CBSs 60 Minutes and Vanity Fair recently released the results of a poll that provided some surprising insights about how people watch sports – some of which might be relevant to the constant discussion of declining television ratings and attendance at races. The most interesting question in the survey (IMO) was asking people whether they prefer to watch their favorite sport in person at a live event or on television.
I found this sort of interesting – more people would rather watch an event on television than attend it in person. But what I found even more interesting was that they broke out the responses by age.
The leftmost group of bars shows the same data from the pie chart above. The next four sets break out four demographic groups: 18-34, 35-44, 45-54 and 55+
There’s a very clear monotonic (changing steadily in one direction) trend here: The older you get, the more likely you are to watch your favorite sport at home than to attend an event in person.
That sort of flies in the face of what one might thing: That the core (aging) fan base are the ones who make it to the races. Actually, we’re more likely to lose these folks the longer they’re fans. The good news is that the young people we keep talking about needing to attract are more interested in heading to the track than their older counterparts.
NASCAR has made some significant changes and hinted recently that there are more to come. They’re listening to the teams, the media and the fans more than I suspect they every have before.
The prime topic of discussion on blogs and radio is people calling for change or railing against it.
Another thing that happens as people get older is that they become more resistant to change. You get comfortable with the things you know. Most research indicates that you’re most open to change in your twenties, and become progressively less so, in part due to the fact that it becomes harder to change. It becomes much harder to change careers once you have a family to support, for example.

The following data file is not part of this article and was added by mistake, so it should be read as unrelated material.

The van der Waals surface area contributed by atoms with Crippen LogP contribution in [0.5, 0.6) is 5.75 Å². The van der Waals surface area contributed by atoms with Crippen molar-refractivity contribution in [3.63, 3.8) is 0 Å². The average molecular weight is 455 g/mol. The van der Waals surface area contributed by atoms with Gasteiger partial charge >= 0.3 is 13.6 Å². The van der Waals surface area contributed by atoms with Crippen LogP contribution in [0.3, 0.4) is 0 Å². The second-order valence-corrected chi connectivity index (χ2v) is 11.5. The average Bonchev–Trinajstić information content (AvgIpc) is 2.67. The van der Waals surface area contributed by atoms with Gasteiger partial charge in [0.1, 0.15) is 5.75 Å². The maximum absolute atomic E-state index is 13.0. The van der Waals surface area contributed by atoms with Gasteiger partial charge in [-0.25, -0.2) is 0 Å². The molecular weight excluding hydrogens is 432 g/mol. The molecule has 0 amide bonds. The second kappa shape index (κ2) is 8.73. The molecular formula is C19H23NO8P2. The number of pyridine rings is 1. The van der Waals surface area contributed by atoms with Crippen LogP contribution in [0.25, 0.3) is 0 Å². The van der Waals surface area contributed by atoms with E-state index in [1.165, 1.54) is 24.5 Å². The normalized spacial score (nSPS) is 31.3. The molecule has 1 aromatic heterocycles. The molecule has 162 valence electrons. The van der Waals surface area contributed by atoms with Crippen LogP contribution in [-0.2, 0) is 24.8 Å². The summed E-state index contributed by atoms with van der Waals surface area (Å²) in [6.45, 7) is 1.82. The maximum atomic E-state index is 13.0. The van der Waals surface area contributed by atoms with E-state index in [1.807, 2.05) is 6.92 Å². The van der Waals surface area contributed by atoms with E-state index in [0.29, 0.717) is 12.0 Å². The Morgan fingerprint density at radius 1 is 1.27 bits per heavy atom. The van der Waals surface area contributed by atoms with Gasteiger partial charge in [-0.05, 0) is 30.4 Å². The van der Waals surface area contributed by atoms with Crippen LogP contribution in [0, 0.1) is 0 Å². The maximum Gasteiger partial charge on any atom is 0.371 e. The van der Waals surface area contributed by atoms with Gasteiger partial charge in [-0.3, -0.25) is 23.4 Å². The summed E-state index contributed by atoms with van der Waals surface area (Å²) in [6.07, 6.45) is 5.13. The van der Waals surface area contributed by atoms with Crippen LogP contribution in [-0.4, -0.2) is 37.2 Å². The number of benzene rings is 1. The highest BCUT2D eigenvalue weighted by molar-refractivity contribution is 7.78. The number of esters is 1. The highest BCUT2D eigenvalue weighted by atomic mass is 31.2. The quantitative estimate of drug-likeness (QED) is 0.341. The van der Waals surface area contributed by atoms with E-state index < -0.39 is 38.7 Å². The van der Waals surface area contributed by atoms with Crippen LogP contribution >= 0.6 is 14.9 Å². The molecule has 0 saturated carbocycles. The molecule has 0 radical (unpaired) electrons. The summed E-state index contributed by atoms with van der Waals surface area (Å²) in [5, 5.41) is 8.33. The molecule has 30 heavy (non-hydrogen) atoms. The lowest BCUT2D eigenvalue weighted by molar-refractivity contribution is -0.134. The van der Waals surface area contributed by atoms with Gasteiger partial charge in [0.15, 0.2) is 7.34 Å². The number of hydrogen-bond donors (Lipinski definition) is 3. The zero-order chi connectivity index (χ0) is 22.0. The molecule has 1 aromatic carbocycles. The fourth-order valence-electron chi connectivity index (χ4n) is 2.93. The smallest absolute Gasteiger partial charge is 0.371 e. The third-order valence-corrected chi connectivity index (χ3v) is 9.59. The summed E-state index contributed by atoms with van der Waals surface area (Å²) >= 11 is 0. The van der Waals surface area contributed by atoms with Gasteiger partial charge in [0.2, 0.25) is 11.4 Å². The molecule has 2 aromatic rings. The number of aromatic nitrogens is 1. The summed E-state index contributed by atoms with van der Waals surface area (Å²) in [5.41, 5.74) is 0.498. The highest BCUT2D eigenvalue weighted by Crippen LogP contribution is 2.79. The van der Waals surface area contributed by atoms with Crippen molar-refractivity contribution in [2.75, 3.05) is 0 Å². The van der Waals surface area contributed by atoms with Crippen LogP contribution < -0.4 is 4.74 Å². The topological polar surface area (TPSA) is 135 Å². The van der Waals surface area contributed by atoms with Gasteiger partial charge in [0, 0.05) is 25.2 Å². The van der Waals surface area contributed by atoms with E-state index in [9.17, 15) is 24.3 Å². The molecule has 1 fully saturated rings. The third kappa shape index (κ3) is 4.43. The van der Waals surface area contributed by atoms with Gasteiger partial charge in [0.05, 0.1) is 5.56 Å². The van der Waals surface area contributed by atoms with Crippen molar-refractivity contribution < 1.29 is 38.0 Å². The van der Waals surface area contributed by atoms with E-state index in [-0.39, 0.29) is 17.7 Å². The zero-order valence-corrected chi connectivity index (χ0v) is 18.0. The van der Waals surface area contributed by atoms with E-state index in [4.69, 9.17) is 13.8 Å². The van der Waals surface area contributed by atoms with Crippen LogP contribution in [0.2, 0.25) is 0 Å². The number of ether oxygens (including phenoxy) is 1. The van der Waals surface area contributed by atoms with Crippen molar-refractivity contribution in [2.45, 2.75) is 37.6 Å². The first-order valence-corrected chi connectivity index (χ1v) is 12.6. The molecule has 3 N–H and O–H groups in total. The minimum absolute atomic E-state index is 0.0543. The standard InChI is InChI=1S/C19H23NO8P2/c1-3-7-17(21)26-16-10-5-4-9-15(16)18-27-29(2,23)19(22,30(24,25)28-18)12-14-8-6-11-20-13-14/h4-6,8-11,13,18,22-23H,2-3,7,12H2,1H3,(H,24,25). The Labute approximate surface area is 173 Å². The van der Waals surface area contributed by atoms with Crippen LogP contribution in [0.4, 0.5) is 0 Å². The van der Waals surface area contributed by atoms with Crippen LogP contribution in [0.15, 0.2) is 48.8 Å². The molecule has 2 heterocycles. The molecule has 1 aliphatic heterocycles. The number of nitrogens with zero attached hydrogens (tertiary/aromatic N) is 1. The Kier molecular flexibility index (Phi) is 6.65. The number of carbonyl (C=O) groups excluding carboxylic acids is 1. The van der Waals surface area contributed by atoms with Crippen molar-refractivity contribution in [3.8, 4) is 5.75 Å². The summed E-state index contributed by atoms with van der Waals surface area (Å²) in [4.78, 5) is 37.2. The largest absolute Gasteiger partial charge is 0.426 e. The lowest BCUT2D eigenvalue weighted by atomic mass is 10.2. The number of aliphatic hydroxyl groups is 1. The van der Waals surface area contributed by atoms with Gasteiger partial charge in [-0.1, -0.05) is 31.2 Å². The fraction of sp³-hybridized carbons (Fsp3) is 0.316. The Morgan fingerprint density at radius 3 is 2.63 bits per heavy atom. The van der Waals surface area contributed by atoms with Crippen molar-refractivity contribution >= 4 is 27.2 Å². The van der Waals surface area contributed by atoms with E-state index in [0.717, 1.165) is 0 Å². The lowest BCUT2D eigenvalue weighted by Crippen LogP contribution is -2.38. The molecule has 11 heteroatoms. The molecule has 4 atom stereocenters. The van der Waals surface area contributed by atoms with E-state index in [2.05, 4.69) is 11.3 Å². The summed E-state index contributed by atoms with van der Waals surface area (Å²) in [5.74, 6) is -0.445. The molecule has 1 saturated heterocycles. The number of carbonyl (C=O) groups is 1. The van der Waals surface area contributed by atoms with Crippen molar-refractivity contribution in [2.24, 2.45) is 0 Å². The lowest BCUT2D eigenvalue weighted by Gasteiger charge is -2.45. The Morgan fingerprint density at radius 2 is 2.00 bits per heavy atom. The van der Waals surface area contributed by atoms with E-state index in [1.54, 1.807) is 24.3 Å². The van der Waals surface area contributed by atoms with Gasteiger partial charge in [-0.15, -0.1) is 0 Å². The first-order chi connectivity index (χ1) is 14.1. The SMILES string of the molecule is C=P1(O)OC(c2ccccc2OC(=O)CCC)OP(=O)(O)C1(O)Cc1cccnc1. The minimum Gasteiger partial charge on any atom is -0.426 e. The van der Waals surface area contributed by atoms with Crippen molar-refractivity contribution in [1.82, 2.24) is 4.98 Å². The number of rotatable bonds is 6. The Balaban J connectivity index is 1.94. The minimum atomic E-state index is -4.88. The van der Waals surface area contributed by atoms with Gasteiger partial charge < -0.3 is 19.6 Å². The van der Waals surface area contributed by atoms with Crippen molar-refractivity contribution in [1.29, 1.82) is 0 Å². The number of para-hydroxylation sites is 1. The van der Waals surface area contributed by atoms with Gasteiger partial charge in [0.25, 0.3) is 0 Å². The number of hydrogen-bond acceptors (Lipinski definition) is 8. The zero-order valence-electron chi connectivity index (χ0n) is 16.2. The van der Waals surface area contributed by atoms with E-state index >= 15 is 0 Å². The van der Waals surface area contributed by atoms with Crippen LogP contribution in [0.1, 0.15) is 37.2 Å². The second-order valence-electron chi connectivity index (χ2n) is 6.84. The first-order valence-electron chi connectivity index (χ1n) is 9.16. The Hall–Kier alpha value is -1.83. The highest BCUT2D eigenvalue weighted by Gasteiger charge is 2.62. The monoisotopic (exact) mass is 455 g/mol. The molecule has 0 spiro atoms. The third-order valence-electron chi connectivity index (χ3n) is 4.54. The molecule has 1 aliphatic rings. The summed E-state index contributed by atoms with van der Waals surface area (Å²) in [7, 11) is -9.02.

I’ve got a rather different take on ‘changes’ that could be made to attract more people to the sport. I would focus on making the sport more appreciated and accessible and less on tinkering with the racing.
When I speak at a university or high school, I always get people who come up to me after my talk, usually a little embarrassed, who say something like “I didn’t realize NASCAR was so interesting.” Or complicated. Or challenging. For most people, it’s cars running in circles for hours.
Coming to NASCAR as a non-sports fan (and with no motorsports in my background), I had no idea how interesting it was either. This all jelled this week when I read the comments Joseph Shelton (@That SheltonGuy) made about The Physics of NASCAR in his Bleacher Report summary of books NASCAR fans should read during the off-season. I thanked him for mentioning my book and he tweeted what I think is a key point:
Your book is proof as to why @NASCAR should be taken more seriously than it is. A lot more goes into it than thought.
While some motorsports fans denigrate NASCAR for being low-tech, NASCAR is incredibly high-tech compared to throwing a ball back and forth. Much of magic of this sport is invisible. You can’t see friction, you can’t see a tire heating up or wearing… not like you can see a running back zigging and zagging. Getting a real appreciation for the strategy, the need for a zillion things to all work at the same time, and even for how absolutely difficult it is to drive a car on the edge of traction is hard – I think it’s a barrier for many people to become NASCAR fans.
So perhaps what we need is not so much changing the racing, but changing the accessibility of the racing. This is where second-screen experiences have huge potential for helping people appreciate the sport. I watch twitter during races along with the television and/or radio. But I’d really like more data. I want to see average lap times and be able to track them as a function of time during a race. I want to be able to access history and see, for example, a graph that shows how Jimmie Johnson has historically finished when he starts in the rear of the field at that particular track. I want a track map I can pull up at any time that includes elevation changes and maybe a drive along so I can appreciate what it looks like from inside the car. (And trust me, Road America looks so much more awesome from inside a car than it does from the stands!)
The newbie fan might like an interactive glossary using something like blippar, where they could get real-time definitions and maybe even short video-taped explanations of specific terminology. (The idea of a “loose car” can be baffling to the new fan.) The second screen offers the option of customizing the experience for each fan.
Off my soapbox now. There was one more aspect of the CBS 60 Minutes/Vanity Fair poll I found interesting. The question was “Which Sport has the Highest Percentage of Jerks?”
And I think I’ll let that one speak for itself…